Andrew Beasley delves into the statistics behind the transfers to explain why Liverpool may have been so keen on the players signed this summer.
Liverpool had a good season last year, but it could’ve been even better. Despite a remarkably good record against the other members of the big six, at times they struggled to break down some of the lesser sides.
Opta classify the very best goal scoring opportunities as ‘big’ chances. They are also referred to in some places as ‘clear-cut’ chances.
Either way, they are defined as “a situation where a player should reasonably be expected to score, usually in a one-on-one scenario or from very close range”.
16/17 and plenty to work on
The sad truth is Liverpool didn’t have enough of these opportunities in 2016-17. The Reds failed to have a big chance in seven league matches last term, and that was the case in three of their six defeats.
Burnley, Hull and Leicester all stopped Liverpool from having a top-quality scoring opportunity on their way to claiming three points.
When you look at how many such chances were actually created by Liverpool (as in, via one player passing to another, and not generated through penalties or fortuitous rebounds) then the picture isn’t as pretty.
Excluding penalties, the Reds created 77% of their big chances last season. The league average was 80%, which suggests Liverpool were perhaps a touch fortunate to have as many top-quality chances as they did.
So what have they done about it?
My research suggests they targeted players who had a pedigree when it comes to creating these golden opportunities.
Using data from the SofaScore app, I have been able to determine how often Liverpool’s players and their transfer targets created a big chance in the league last season.
The following table shows the players sorted by how often they did just that. The new players and transfer targets are highlighted.
Factor in the minutes played, and Alex Oxlade-Chamberlain also tops any member of the Reds’ 2016/17 squad.
Andrew Robertson may have only created one last season, but it was always going to be tough to fashion top quality chances whilst playing for Hull City. The young Scot created two in his one Liverpool match so far, so he will likely match James Milner’s 2016/17 output of five from left-back at the very least.
After the first three games in the Premier League this season, only Henrikh Mkhitaryan has created more big chances than Robertson. Ah yes, Mkhitaryan. He was on Liverpool’s radar once too, as I’m sure you recall.
17/18 and plenty to look forward to
It’s obviously unrealistic to expect all of the targets to replicate their creativity level when playing in the same side, as there are only so many decent chances to go round.
That said, Liverpool logged six big chances against both Hoffenheim and Arsenal recently. For context, the Reds didn’t do that once in the league in 16/17, and the very best teams only average around three big chances per game.
Maybe the new-look Liverpool will set records on the big chance front?
It’s too soon to make such wild claims, of course, but as the only new boy to play for the club so far, Mohamed Salah has made an immediate impact with regards to top quality chances.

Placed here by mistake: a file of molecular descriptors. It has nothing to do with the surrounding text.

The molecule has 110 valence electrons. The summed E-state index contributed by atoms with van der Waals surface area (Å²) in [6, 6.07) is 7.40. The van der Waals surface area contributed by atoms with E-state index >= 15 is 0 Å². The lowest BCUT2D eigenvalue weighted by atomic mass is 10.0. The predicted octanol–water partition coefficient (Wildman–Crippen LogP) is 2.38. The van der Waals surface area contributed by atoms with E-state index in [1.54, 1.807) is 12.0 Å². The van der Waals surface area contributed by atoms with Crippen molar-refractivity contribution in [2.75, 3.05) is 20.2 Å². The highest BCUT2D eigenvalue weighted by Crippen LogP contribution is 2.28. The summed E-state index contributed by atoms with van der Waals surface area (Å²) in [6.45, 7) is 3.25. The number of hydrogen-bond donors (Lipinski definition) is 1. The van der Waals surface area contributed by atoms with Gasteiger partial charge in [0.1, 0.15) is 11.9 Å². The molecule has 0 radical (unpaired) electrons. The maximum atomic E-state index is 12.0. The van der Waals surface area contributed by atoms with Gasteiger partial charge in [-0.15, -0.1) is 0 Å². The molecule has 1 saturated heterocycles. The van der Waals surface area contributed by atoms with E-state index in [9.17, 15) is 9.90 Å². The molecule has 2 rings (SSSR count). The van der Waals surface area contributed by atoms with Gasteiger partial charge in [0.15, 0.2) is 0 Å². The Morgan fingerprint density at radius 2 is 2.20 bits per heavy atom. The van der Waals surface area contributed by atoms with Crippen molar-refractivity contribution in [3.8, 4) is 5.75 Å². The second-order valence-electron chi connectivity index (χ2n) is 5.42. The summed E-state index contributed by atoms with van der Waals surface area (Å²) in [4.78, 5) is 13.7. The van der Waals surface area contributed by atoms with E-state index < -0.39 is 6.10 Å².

He has created three directly, been the shooter for six, and also won a penalty at Vicarage Road.
To be involved in nine (excluding the spot kick) in under five games of pitch time is remarkable.
Roberto Firmino topped the chart for Liverpool in the league last season, and he was involved in 24 in total; Salah is a third of the way there already, and Firmino himself has shot or created ten already.
Indeed, they’ve linked up as a duo to create three big chances, plus the penalty against Watford (which was won after Firmino played in Salah to draw the foul).
Don’t look back in anger
At this point, I can hear the cynical amongst you recalling the Damien Comolli era.
The former Liverpool director of football oversaw the signings of Stewart Downing, Charlie Adam and Jordan Henderson in the summer of 2011. All three were in the Premier League’s top 12 players for total chances created in 10/11.
None of them had a successful first season at Liverpool though, and Comolli was let go before 11/12 had even drawn to a close.
The evidence suggests the Frenchman may have focused on chance volume rather than chance quality. The table below shows the players Liverpool targeted and/or bought in the summers of 2011 and 2017.
As above, they are sorted by the frequency with which they created big chances.
The 2011 trio created a chance every 40 minutes between them, compared to every 42 for the quartet of 2017. But 23% of their chances were classed as big, whereas that was only the case for 16% of Comolli’s group.
For context, around 11% of chances created in the Premier League are classified as big chances.
And besides, for all his flaws, Downing did come to Liverpool and create a decent amount of big chances.
He created 11 in 2011/12, which was at least four more than any other player that season—yes, even Luis Suarez!
The first table above shows that no Red created more than 11 last season either. Perhaps the logic in signing him had some merit, even if Liverpool’s dreadful finishing that year left Downing without an assist.
This article is just a piece of speculation on my part. Clearly when recruiting players, the powers at be at any club have to look into far more than how often they create top quality scoring opportunities.
But it does seem fair to say Liverpool had a slight issue with generating big chances last season, and they have targeted players who, among their other skills, did well on this front.
Having doubled their rate of creating big chances per league game since last season (from 1.3 to 2.7), the very early signs are that the Reds might have solved an important issue.